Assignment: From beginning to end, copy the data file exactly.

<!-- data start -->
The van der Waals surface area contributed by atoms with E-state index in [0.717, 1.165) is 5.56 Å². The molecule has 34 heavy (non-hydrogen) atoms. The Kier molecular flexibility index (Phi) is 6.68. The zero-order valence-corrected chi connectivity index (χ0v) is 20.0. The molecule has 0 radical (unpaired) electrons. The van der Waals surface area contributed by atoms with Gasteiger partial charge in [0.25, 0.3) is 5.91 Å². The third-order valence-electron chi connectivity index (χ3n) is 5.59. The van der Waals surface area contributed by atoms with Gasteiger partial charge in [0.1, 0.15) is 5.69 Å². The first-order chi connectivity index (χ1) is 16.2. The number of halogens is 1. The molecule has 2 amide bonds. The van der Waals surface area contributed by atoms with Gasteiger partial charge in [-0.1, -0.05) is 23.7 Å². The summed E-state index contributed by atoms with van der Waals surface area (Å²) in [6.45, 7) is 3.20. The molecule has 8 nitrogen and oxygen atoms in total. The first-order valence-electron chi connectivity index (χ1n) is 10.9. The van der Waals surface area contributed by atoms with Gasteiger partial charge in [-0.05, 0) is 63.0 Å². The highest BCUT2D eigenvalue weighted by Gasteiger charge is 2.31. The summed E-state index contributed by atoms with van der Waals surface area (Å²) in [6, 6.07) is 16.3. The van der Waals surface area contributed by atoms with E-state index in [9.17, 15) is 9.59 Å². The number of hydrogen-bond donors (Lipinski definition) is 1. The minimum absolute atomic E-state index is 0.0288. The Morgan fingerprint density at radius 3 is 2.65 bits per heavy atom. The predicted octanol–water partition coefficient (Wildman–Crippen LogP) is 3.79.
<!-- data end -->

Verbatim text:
The van der Waals surface area contributed by atoms with E-state index in [0.717, 1.165) is 5.56 Å². The molecule has 34 heavy (non-hydrogen) atoms. The Kier molecular flexibility index (Phi) is 6.68. The zero-order valence-corrected chi connectivity index (χ0v) is 20.0. The molecule has 0 radical (unpaired) electrons. The van der Waals surface area contributed by atoms with Gasteiger partial charge in [0.25, 0.3) is 5.91 Å². The third-order valence-electron chi connectivity index (χ3n) is 5.59. The van der Waals surface area contributed by atoms with Gasteiger partial charge in [0.1, 0.15) is 5.69 Å². The first-order chi connectivity index (χ1) is 16.2. The number of halogens is 1. The molecule has 2 amide bonds. The van der Waals surface area contributed by atoms with Gasteiger partial charge in [-0.1, -0.05) is 23.7 Å². The summed E-state index contributed by atoms with van der Waals surface area (Å²) in [6.45, 7) is 3.20. The molecule has 8 nitrogen and oxygen atoms in total. The first-order valence-electron chi connectivity index (χ1n) is 10.9. The van der Waals surface area contributed by atoms with Gasteiger partial charge in [-0.05, 0) is 63.0 Å². The highest BCUT2D eigenvalue weighted by Gasteiger charge is 2.31. The summed E-state index contributed by atoms with van der Waals surface area (Å²) in [6, 6.07) is 16.3. The van der Waals surface area contributed by atoms with E-state index in [9.17, 15) is 9.59 Å². The number of hydrogen-bond donors (Lipinski definition) is 1. The minimum absolute atomic E-state index is 0.0288. The Morgan fingerprint density at radius 3 is 2.65 bits per heavy atom. The predicted octanol–water partition coefficient (Wildman–Crippen LogP) is 3.79.